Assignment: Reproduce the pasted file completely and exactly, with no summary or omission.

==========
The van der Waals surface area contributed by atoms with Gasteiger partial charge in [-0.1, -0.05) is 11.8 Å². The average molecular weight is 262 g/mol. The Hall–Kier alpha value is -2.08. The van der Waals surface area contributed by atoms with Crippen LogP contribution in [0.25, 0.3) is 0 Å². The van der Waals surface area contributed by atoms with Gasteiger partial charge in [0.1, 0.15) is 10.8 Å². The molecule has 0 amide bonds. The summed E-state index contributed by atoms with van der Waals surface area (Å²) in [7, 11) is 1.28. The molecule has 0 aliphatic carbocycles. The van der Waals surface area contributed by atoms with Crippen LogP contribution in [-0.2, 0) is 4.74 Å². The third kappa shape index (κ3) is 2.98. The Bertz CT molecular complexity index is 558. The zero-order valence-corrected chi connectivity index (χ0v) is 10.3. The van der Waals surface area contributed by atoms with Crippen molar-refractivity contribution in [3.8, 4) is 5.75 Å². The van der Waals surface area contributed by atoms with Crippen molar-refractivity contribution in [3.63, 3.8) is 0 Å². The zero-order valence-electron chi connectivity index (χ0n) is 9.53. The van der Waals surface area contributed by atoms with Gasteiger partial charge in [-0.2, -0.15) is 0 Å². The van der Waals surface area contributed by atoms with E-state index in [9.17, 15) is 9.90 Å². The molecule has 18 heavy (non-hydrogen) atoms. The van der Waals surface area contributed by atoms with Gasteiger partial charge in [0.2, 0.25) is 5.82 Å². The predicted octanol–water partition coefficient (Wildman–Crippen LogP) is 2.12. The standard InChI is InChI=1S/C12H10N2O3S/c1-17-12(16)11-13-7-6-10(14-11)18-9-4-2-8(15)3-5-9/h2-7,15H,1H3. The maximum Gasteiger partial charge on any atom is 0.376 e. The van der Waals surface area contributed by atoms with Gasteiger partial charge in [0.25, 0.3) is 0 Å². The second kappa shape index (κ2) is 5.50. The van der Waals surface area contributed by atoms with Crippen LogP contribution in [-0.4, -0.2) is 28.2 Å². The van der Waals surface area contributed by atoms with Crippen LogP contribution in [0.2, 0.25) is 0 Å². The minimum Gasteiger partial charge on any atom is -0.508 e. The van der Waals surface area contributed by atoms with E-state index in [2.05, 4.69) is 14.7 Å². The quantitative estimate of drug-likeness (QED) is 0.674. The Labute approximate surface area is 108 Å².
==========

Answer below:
The van der Waals surface area contributed by atoms with Gasteiger partial charge in [-0.1, -0.05) is 11.8 Å². The average molecular weight is 262 g/mol. The Hall–Kier alpha value is -2.08. The van der Waals surface area contributed by atoms with Crippen LogP contribution in [0.25, 0.3) is 0 Å². The van der Waals surface area contributed by atoms with Gasteiger partial charge in [0.1, 0.15) is 10.8 Å². The molecule has 0 amide bonds. The summed E-state index contributed by atoms with van der Waals surface area (Å²) in [7, 11) is 1.28. The molecule has 0 aliphatic carbocycles. The van der Waals surface area contributed by atoms with Crippen LogP contribution in [-0.2, 0) is 4.74 Å². The third kappa shape index (κ3) is 2.98. The Bertz CT molecular complexity index is 558. The zero-order valence-corrected chi connectivity index (χ0v) is 10.3. The van der Waals surface area contributed by atoms with Crippen molar-refractivity contribution in [3.8, 4) is 5.75 Å². The van der Waals surface area contributed by atoms with Crippen molar-refractivity contribution in [3.63, 3.8) is 0 Å². The zero-order valence-electron chi connectivity index (χ0n) is 9.53. The van der Waals surface area contributed by atoms with Gasteiger partial charge in [-0.2, -0.15) is 0 Å². The van der Waals surface area contributed by atoms with E-state index in [9.17, 15) is 9.90 Å². The molecule has 18 heavy (non-hydrogen) atoms. The van der Waals surface area contributed by atoms with Gasteiger partial charge in [0.2, 0.25) is 5.82 Å². The predicted octanol–water partition coefficient (Wildman–Crippen LogP) is 2.12. The standard InChI is InChI=1S/C12H10N2O3S/c1-17-12(16)11-13-7-6-10(14-11)18-9-4-2-8(15)3-5-9/h2-7,15H,1H3. The maximum Gasteiger partial charge on any atom is 0.376 e. The van der Waals surface area contributed by atoms with Gasteiger partial charge in [0.25, 0.3) is 0 Å². The second kappa shape index (κ2) is 5.50. The van der Waals surface area contributed by atoms with Crippen LogP contribution in [-0.4, -0.2) is 28.2 Å². The van der Waals surface area contributed by atoms with Crippen LogP contribution in [0.2, 0.25) is 0 Å². The minimum Gasteiger partial charge on any atom is -0.508 e. The van der Waals surface area contributed by atoms with E-state index in [2.05, 4.69) is 14.7 Å². The quantitative estimate of drug-likeness (QED) is 0.674. The Labute approximate surface area is 108 Å².